Research Topics at the Center for Experimental Medicine include:
Morphological dynamics of stem cells: From the fusion of two primordial germ cells and the initiation of individual life on, stem cells have a life-long capacity of self-renewal, self-organization and self-maintenance in a specific environment called the ‘niche’. In this context, stem cells interact with neighboring cells, communicate through circulating or locally distributed bioactive substances such as hormones, cytokines, chemokines or growth factors, and react to biophysical stimuli of their tissue. This integrative network with its dynamic morphological action regulates the stem cell fate in the niche and the stem cell’s own capability of participating in regenerative processes by differentiation into almost any cell of the body.
Development of ex vivo explants: The self-organization capability of stem cells within the stem cell niche in basically any peripheral tissue of the human body is the basis for the development of a complex vascular network arising from small tissue fragments of the synovial membrane of joints embedded into three dimensional (3D) fibrin matrices. Bone marrow derived stem cells and spheroids of mesenchymal stem cells (MSCs) and endothelial cells have comparable potentials of de-novo vessel formation in a primary avascular fibrin gels.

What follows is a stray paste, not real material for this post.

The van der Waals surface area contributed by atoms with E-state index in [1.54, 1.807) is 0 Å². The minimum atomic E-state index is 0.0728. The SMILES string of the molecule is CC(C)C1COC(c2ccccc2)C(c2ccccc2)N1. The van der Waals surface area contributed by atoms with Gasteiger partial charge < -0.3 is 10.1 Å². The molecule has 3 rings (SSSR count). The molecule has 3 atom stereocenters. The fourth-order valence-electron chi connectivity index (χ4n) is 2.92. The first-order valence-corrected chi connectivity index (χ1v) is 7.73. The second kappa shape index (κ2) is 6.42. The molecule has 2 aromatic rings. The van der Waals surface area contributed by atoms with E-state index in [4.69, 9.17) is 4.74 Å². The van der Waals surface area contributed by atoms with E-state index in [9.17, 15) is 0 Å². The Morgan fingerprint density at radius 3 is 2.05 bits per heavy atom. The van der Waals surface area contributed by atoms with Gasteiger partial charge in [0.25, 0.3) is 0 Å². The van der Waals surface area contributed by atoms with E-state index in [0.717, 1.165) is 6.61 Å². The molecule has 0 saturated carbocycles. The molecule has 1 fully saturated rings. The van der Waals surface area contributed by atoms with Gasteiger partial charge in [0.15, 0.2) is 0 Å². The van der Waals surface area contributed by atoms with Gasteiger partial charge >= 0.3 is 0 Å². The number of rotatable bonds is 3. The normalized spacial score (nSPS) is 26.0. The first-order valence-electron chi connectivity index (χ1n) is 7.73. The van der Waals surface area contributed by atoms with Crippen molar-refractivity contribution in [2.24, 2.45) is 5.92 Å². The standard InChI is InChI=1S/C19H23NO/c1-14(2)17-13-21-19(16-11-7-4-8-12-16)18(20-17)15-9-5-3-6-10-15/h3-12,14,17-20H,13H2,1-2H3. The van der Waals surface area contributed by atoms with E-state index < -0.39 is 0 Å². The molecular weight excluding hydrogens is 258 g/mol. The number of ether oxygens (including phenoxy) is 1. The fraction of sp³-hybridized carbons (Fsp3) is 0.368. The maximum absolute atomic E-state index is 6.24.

Mechanobiology to alter cytoskeletal and mitochondrial morphology of stem cells: The interface of cell biology, immunology and mechanobiology we investigate how the cytoskeleton generates forces to deform the corpus of stem cells within the niche, how this force is transduced from the cell membrane to the cytoplasm and to the nucleus, and reciprocally to the extracellular environment, and assess how stem cells are polarized. Fundamental mechanostimulatory approaches are applied to investigate stem cell mechanotransduction with experimental approaches including life cell imaging in microfluidic custom made flow chambers, and the Bioflux 200, a commercially available well plate-based microfluidic device for live cell imaging.
The blood group ABO system as a transplant barrier: We are interested in the role of anti-blood group A/B antibodies – previously defined as natural antibodies – in diseases associated with allogenic blood group incompatible stem cell transplantation such as pure red cell aplasia. In addition, we are investigating whether carbohydrate epitope sharing is the cause of an increase in anti-blood group A/B antibody titers after pneumococcal polysaccharide immunization.